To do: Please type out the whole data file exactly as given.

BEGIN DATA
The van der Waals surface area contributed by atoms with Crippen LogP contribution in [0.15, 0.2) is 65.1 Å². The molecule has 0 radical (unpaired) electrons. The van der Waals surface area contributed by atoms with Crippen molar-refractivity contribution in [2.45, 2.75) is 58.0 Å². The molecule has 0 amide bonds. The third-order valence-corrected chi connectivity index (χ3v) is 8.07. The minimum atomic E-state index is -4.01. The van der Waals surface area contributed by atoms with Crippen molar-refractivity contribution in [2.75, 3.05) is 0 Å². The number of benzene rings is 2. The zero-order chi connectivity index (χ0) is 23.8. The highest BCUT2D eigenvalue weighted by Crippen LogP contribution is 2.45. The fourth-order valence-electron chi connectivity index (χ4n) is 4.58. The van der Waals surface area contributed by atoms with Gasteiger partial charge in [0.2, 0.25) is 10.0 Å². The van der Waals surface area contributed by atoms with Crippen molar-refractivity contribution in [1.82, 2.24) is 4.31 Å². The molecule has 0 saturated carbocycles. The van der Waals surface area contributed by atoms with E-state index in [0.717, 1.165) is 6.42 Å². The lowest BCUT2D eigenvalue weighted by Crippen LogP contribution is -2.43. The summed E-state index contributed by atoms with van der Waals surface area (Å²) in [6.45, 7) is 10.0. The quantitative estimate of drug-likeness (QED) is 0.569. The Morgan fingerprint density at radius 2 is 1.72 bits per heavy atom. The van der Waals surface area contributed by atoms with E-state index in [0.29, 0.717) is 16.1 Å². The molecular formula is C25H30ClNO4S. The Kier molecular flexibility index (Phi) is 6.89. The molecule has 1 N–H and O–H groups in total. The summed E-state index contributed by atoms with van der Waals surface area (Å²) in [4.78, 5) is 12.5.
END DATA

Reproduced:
The van der Waals surface area contributed by atoms with Crippen LogP contribution in [0.15, 0.2) is 65.1 Å². The molecule has 0 radical (unpaired) electrons. The van der Waals surface area contributed by atoms with Crippen molar-refractivity contribution in [2.45, 2.75) is 58.0 Å². The molecule has 0 amide bonds. The third-order valence-corrected chi connectivity index (χ3v) is 8.07. The minimum atomic E-state index is -4.01. The van der Waals surface area contributed by atoms with Crippen molar-refractivity contribution in [2.75, 3.05) is 0 Å². The number of benzene rings is 2. The zero-order chi connectivity index (χ0) is 23.8. The highest BCUT2D eigenvalue weighted by Crippen LogP contribution is 2.45. The fourth-order valence-electron chi connectivity index (χ4n) is 4.58. The van der Waals surface area contributed by atoms with Gasteiger partial charge in [0.2, 0.25) is 10.0 Å². The van der Waals surface area contributed by atoms with Crippen molar-refractivity contribution in [1.82, 2.24) is 4.31 Å². The molecule has 0 saturated carbocycles. The van der Waals surface area contributed by atoms with E-state index in [0.717, 1.165) is 6.42 Å². The lowest BCUT2D eigenvalue weighted by Crippen LogP contribution is -2.43. The summed E-state index contributed by atoms with van der Waals surface area (Å²) in [6.45, 7) is 10.0. The quantitative estimate of drug-likeness (QED) is 0.569. The Morgan fingerprint density at radius 2 is 1.72 bits per heavy atom. The van der Waals surface area contributed by atoms with E-state index in [0.29, 0.717) is 16.1 Å². The molecular formula is C25H30ClNO4S. The Kier molecular flexibility index (Phi) is 6.89. The molecule has 1 N–H and O–H groups in total. The summed E-state index contributed by atoms with van der Waals surface area (Å²) in [4.78, 5) is 12.5.